• Information Reporting
    The “I” of IT — Information — is also experiencing rapid evolution. Companies are increasingly awash in data and struggle to translate this volume of facts and figures into useful information. Reporting tools such as IBM Cognos and Tableau cross over into the realm of applications but warrant a separate area of technical focus due to the intense customization and integration aspects of data gathering and information dissemination. Information database providers such as Oracle and Microsoft SQLServer may also cross over into the infrastructure area. Data warehousing, data integration, and accurate data reporting are unique challenge areas for evolving businesses that an experienced independent advisor can help establish or enhance by matching your needs with the optimal reporting tool and/or service provider.

Finding the Right Technology Broker

If a technology broker sounds like a winning concept for your business, your next step is to find the right person or entity. Consider asking yourself the following questions:
  • What should I look for in a technology broker? You will need someone who not only understands technology but, more importantly, understands your business. Ideally, that person is backed by a reputable company of proven expertise and customer satisfaction. Technology brokering services may be an extension of an already-established relationship with a trusted business partner or other business professional. Lastly, true independence is a key attribute for a non-biased view of technology — a person you can fully trust to give you honest and sincere guidance in the complex world of technology.
  • Does my technology really have to be complex and expensive? Unfortunately, many technology vendors and companies often oversell and overcomplicate solutions. Seek the broker who first focuses on understanding your true business needs and then evaluates an array of potential technology, from simple and cost-effective to feature-laden and expansive. Understanding the full suite of technical options (and associated costs) will allow a business to select the level of investment that best suits their business goals and aspirations.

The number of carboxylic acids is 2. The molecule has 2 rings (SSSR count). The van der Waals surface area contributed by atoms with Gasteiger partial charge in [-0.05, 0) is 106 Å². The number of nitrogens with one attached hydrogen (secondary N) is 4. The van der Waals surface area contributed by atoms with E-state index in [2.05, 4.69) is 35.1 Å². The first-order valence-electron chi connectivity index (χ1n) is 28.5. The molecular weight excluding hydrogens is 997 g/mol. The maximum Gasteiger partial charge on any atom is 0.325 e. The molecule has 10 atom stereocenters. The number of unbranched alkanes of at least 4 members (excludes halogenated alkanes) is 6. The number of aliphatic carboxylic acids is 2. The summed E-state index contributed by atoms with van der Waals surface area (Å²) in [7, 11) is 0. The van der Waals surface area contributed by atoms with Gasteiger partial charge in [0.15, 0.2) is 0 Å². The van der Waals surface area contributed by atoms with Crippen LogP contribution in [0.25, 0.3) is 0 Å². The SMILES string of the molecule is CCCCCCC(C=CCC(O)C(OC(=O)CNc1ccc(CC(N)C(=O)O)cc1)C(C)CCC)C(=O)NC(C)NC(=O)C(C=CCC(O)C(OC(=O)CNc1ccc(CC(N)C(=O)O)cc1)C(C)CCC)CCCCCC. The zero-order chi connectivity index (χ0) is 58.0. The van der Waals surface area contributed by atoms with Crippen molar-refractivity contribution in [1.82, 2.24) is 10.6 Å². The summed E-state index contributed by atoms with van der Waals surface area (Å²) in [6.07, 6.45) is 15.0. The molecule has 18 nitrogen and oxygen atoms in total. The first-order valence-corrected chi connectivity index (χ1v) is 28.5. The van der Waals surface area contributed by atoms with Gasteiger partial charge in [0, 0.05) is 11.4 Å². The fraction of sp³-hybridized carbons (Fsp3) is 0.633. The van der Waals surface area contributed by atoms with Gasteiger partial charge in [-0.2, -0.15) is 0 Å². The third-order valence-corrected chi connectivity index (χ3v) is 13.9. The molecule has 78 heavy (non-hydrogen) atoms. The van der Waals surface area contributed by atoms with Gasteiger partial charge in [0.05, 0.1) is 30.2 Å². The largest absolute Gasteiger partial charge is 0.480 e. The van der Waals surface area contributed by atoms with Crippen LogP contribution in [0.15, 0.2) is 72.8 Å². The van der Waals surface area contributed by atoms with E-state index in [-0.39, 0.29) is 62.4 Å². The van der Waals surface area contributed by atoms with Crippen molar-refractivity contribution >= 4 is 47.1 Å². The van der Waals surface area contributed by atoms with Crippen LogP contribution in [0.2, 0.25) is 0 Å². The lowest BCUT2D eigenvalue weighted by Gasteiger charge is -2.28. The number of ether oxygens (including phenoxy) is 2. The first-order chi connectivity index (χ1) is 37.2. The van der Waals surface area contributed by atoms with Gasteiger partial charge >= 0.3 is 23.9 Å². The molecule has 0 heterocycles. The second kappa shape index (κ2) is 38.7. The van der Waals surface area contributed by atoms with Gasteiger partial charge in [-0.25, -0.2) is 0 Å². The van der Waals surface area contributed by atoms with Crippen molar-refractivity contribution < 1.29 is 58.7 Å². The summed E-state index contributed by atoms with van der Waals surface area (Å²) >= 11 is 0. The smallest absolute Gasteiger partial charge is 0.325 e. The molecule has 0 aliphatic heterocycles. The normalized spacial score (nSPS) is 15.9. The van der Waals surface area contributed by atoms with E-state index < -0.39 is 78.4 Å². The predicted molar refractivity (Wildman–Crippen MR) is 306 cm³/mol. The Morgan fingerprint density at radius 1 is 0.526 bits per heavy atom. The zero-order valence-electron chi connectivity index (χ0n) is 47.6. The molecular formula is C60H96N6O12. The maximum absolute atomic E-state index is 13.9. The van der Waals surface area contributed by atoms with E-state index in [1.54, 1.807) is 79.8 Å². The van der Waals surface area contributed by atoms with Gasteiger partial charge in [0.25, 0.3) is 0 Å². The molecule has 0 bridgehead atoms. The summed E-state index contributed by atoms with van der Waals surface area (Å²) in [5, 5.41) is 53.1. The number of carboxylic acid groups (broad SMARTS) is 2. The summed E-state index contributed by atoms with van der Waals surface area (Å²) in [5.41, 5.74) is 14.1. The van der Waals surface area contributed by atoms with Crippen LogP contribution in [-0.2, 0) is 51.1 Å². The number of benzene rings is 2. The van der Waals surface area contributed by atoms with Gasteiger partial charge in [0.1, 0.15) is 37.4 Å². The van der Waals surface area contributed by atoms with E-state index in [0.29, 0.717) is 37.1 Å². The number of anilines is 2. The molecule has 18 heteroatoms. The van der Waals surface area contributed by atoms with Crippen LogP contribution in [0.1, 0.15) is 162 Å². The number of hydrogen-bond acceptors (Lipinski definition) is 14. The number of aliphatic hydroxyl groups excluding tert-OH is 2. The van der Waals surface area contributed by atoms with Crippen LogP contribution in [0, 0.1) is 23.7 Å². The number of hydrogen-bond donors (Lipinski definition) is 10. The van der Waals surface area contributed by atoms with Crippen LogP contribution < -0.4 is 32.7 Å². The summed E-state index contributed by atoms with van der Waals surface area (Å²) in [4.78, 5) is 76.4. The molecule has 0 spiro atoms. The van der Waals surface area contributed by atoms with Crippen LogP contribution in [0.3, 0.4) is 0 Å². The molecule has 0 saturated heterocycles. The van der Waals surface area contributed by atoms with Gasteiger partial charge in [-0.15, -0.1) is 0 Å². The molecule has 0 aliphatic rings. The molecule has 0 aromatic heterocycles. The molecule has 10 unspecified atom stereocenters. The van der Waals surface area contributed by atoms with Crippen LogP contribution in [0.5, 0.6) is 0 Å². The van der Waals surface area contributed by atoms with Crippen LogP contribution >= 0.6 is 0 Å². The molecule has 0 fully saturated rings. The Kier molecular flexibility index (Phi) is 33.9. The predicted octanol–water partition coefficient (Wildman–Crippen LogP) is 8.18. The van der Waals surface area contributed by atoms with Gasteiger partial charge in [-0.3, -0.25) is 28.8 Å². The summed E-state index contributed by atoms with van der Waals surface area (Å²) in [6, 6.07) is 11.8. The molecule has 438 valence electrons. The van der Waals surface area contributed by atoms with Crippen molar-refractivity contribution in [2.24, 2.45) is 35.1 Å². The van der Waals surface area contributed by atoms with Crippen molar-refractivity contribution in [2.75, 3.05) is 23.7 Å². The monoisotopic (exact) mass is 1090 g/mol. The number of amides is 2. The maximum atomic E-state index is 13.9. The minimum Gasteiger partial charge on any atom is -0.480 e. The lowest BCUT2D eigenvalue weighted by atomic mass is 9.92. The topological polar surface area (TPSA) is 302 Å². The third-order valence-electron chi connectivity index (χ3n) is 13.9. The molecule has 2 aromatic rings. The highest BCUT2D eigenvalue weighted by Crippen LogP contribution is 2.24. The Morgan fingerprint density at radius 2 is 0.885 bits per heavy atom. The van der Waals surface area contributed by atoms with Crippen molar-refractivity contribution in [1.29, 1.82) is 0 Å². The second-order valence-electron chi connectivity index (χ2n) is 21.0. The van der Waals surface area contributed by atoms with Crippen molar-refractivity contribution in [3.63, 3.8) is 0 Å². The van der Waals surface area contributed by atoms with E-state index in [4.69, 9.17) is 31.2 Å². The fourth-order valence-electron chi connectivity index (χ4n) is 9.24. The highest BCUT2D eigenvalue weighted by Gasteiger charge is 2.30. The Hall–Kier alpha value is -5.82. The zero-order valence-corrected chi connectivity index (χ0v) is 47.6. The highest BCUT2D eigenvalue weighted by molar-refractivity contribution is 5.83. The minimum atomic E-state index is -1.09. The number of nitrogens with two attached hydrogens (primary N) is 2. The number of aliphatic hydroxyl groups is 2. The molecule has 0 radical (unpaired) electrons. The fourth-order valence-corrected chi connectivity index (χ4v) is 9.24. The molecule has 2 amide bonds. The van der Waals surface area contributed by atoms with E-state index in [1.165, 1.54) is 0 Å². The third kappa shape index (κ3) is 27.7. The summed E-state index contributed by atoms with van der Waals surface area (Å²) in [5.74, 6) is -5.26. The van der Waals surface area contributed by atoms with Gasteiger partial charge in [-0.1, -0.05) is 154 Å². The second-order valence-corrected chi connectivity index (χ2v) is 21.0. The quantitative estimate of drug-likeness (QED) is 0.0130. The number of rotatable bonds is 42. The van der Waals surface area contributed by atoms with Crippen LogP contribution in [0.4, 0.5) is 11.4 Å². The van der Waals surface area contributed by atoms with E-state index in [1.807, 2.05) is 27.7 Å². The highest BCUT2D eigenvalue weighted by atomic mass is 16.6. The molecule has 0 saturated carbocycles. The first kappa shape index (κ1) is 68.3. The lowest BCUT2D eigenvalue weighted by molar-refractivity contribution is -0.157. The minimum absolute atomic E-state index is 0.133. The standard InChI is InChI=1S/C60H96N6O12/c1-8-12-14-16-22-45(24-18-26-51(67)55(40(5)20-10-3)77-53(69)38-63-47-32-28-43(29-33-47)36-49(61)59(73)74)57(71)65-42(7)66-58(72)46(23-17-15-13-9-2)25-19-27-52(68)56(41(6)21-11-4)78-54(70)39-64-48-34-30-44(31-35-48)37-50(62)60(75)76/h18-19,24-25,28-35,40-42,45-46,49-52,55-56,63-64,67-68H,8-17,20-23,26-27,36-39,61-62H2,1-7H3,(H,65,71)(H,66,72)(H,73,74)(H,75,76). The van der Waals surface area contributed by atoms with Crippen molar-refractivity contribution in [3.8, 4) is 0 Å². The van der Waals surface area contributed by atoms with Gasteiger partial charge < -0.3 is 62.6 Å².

• How will a broker know my optimal technology strategy? A good-fit broker will get to know your organization from the inside out and ideally understand the current maturity level and future vision of IT within your organization. In addition to the areas of emphasis described above, it is important to intimately understand where an entity is and where they would like to go in terms of technology innovation — from firefighter to trusted optimizer to business innovator, with incremental steps along the way. This successfully establishes a customized roadmap for brokered technology services.

Conclusion

A technology broker will help you and your organization align technology investments with business needs. Enlist a trusted advisor to navigate the evolving technology landscape and match your business with the right service providers. Sure, you could go it alone — but like real estate and insurance brokers, a good technology broker will save you from analysis headaches and costly mistakes… and be your trusted technology advisor.

This article was originally published by BizWest on December 1, 2017.

With a comprehensive business technology services practice and expertise in more than 15 industries, EKS&H is uniquely positioned to assist organizations with technology broker services. To learn more, please contact consulting senior manager Dan Domagala at ddomagala@eksh.com, or call us today at 303-740-9400.